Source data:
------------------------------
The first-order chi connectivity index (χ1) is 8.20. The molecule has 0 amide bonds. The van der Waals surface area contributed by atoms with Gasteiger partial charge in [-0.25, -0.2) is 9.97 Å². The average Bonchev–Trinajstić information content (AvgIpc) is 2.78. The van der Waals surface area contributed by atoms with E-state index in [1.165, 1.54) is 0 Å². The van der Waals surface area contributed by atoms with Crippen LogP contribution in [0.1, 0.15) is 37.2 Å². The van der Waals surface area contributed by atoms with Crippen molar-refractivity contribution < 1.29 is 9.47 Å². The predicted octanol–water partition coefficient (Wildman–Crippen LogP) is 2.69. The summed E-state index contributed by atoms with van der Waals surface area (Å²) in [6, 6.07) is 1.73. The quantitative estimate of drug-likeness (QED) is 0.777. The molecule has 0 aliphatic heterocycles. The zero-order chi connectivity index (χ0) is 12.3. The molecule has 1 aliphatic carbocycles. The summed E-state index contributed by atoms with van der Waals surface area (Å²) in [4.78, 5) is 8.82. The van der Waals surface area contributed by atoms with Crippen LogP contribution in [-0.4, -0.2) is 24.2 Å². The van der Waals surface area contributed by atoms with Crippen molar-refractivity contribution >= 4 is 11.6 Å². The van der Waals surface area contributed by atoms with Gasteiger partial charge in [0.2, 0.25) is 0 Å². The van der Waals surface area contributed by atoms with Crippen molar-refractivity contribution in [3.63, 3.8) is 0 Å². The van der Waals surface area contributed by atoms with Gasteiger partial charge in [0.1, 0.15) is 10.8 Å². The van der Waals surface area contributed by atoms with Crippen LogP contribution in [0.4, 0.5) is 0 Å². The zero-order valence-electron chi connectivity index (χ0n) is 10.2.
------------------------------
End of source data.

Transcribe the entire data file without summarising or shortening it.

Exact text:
The first-order chi connectivity index (χ1) is 8.20. The molecule has 0 amide bonds. The van der Waals surface area contributed by atoms with Gasteiger partial charge in [-0.25, -0.2) is 9.97 Å². The average Bonchev–Trinajstić information content (AvgIpc) is 2.78. The van der Waals surface area contributed by atoms with E-state index in [1.165, 1.54) is 0 Å². The van der Waals surface area contributed by atoms with Crippen LogP contribution in [0.1, 0.15) is 37.2 Å². The van der Waals surface area contributed by atoms with Crippen molar-refractivity contribution < 1.29 is 9.47 Å². The predicted octanol–water partition coefficient (Wildman–Crippen LogP) is 2.69. The summed E-state index contributed by atoms with van der Waals surface area (Å²) in [6, 6.07) is 1.73. The quantitative estimate of drug-likeness (QED) is 0.777. The molecule has 0 aliphatic heterocycles. The zero-order chi connectivity index (χ0) is 12.3. The molecule has 1 aliphatic carbocycles. The summed E-state index contributed by atoms with van der Waals surface area (Å²) in [4.78, 5) is 8.82. The van der Waals surface area contributed by atoms with Crippen LogP contribution in [-0.4, -0.2) is 24.2 Å². The van der Waals surface area contributed by atoms with Crippen molar-refractivity contribution >= 4 is 11.6 Å². The van der Waals surface area contributed by atoms with Gasteiger partial charge in [0.2, 0.25) is 0 Å². The van der Waals surface area contributed by atoms with Crippen molar-refractivity contribution in [3.63, 3.8) is 0 Å². The van der Waals surface area contributed by atoms with Gasteiger partial charge in [0.1, 0.15) is 10.8 Å². The van der Waals surface area contributed by atoms with Crippen LogP contribution in [0.4, 0.5) is 0 Å². The zero-order valence-electron chi connectivity index (χ0n) is 10.2.